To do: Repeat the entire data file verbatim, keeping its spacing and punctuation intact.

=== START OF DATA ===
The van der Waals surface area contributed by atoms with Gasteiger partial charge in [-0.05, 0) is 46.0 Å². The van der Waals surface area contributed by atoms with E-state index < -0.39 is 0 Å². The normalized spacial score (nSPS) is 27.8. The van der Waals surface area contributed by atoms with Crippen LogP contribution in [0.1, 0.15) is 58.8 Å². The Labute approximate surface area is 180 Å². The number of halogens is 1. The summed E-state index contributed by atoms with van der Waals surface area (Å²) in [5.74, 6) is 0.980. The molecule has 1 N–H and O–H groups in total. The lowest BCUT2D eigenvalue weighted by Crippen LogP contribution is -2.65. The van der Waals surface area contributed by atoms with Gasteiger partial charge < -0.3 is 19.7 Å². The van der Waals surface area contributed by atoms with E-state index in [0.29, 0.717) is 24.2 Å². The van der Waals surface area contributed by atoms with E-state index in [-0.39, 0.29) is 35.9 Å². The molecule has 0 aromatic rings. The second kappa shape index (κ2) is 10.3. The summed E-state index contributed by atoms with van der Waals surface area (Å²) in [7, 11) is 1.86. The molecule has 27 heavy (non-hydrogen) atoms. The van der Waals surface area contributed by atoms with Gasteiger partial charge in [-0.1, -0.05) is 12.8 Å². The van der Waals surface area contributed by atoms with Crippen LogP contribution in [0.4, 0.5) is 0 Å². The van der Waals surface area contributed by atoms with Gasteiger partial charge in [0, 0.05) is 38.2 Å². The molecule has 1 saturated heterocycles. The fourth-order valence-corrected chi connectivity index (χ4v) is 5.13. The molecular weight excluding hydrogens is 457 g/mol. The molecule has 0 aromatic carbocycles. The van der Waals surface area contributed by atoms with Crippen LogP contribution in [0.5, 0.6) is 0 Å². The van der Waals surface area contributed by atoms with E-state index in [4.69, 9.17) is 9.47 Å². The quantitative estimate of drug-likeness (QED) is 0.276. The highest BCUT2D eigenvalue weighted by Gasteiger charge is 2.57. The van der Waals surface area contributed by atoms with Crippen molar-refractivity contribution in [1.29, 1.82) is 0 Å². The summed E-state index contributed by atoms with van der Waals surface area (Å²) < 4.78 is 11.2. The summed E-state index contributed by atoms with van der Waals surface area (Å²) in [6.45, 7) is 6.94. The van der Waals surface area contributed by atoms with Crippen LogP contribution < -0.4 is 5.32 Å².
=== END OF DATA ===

The van der Waals surface area contributed by atoms with Gasteiger partial charge in [-0.05, 0) is 46.0 Å². The van der Waals surface area contributed by atoms with E-state index < -0.39 is 0 Å². The normalized spacial score (nSPS) is 27.8. The van der Waals surface area contributed by atoms with Crippen LogP contribution in [0.1, 0.15) is 58.8 Å². The Labute approximate surface area is 180 Å². The number of halogens is 1. The summed E-state index contributed by atoms with van der Waals surface area (Å²) in [5.74, 6) is 0.980. The molecule has 1 N–H and O–H groups in total. The lowest BCUT2D eigenvalue weighted by Crippen LogP contribution is -2.65. The van der Waals surface area contributed by atoms with Gasteiger partial charge < -0.3 is 19.7 Å². The van der Waals surface area contributed by atoms with E-state index in [0.29, 0.717) is 24.2 Å². The van der Waals surface area contributed by atoms with E-state index in [-0.39, 0.29) is 35.9 Å². The molecule has 0 aromatic rings. The second kappa shape index (κ2) is 10.3. The summed E-state index contributed by atoms with van der Waals surface area (Å²) in [7, 11) is 1.86. The molecule has 27 heavy (non-hydrogen) atoms. The van der Waals surface area contributed by atoms with Gasteiger partial charge in [-0.1, -0.05) is 12.8 Å². The van der Waals surface area contributed by atoms with Crippen LogP contribution in [0.4, 0.5) is 0 Å². The van der Waals surface area contributed by atoms with Gasteiger partial charge in [0, 0.05) is 38.2 Å². The molecule has 1 saturated heterocycles. The fourth-order valence-corrected chi connectivity index (χ4v) is 5.13. The molecular weight excluding hydrogens is 457 g/mol. The molecule has 0 aromatic carbocycles. The van der Waals surface area contributed by atoms with Crippen LogP contribution in [0.5, 0.6) is 0 Å². The van der Waals surface area contributed by atoms with E-state index in [4.69, 9.17) is 9.47 Å². The quantitative estimate of drug-likeness (QED) is 0.276. The highest BCUT2D eigenvalue weighted by Gasteiger charge is 2.57. The van der Waals surface area contributed by atoms with Crippen molar-refractivity contribution in [1.29, 1.82) is 0 Å². The summed E-state index contributed by atoms with van der Waals surface area (Å²) < 4.78 is 11.2. The summed E-state index contributed by atoms with van der Waals surface area (Å²) in [6.45, 7) is 6.94. The van der Waals surface area contributed by atoms with Crippen LogP contribution < -0.4 is 5.32 Å².